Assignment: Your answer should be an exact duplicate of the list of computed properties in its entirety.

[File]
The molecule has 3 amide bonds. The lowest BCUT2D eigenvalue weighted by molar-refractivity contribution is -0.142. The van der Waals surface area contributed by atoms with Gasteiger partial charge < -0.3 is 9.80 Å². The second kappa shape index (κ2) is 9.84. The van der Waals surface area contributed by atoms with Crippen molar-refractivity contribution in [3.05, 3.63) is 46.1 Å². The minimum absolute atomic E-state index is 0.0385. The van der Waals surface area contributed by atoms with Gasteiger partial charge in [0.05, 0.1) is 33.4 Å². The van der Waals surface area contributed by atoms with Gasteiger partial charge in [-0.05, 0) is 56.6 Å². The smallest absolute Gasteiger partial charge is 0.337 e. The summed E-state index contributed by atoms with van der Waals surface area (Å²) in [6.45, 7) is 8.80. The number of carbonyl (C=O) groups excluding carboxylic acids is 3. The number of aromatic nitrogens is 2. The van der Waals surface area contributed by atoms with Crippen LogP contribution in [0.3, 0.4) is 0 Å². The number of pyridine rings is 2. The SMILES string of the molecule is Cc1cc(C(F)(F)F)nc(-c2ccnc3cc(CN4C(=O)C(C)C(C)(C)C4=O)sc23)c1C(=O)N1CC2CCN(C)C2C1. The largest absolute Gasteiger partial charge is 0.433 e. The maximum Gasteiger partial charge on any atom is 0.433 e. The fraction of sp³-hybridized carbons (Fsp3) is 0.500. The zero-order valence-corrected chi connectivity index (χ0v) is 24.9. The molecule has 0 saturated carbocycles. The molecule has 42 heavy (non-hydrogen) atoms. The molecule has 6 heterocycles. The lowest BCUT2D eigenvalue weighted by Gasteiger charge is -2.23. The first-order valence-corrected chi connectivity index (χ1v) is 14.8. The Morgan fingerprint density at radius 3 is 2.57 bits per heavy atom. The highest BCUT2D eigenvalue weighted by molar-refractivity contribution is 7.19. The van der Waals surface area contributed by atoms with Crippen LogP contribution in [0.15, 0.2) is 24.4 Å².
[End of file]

The molecule has 3 amide bonds. The lowest BCUT2D eigenvalue weighted by molar-refractivity contribution is -0.142. The van der Waals surface area contributed by atoms with Gasteiger partial charge < -0.3 is 9.80 Å². The second kappa shape index (κ2) is 9.84. The van der Waals surface area contributed by atoms with Crippen molar-refractivity contribution in [3.05, 3.63) is 46.1 Å². The minimum absolute atomic E-state index is 0.0385. The van der Waals surface area contributed by atoms with Gasteiger partial charge in [0.05, 0.1) is 33.4 Å². The van der Waals surface area contributed by atoms with Gasteiger partial charge in [-0.05, 0) is 56.6 Å². The smallest absolute Gasteiger partial charge is 0.337 e. The summed E-state index contributed by atoms with van der Waals surface area (Å²) in [6.45, 7) is 8.80. The number of carbonyl (C=O) groups excluding carboxylic acids is 3. The number of aromatic nitrogens is 2. The van der Waals surface area contributed by atoms with Crippen LogP contribution in [0.3, 0.4) is 0 Å². The number of pyridine rings is 2. The SMILES string of the molecule is Cc1cc(C(F)(F)F)nc(-c2ccnc3cc(CN4C(=O)C(C)C(C)(C)C4=O)sc23)c1C(=O)N1CC2CCN(C)C2C1. The largest absolute Gasteiger partial charge is 0.433 e. The maximum Gasteiger partial charge on any atom is 0.433 e. The fraction of sp³-hybridized carbons (Fsp3) is 0.500. The zero-order valence-corrected chi connectivity index (χ0v) is 24.9. The molecule has 0 saturated carbocycles. The molecule has 42 heavy (non-hydrogen) atoms. The molecule has 6 heterocycles. The lowest BCUT2D eigenvalue weighted by Gasteiger charge is -2.23. The first-order valence-corrected chi connectivity index (χ1v) is 14.8. The Morgan fingerprint density at radius 3 is 2.57 bits per heavy atom. The highest BCUT2D eigenvalue weighted by molar-refractivity contribution is 7.19. The van der Waals surface area contributed by atoms with Crippen LogP contribution in [0.15, 0.2) is 24.4 Å².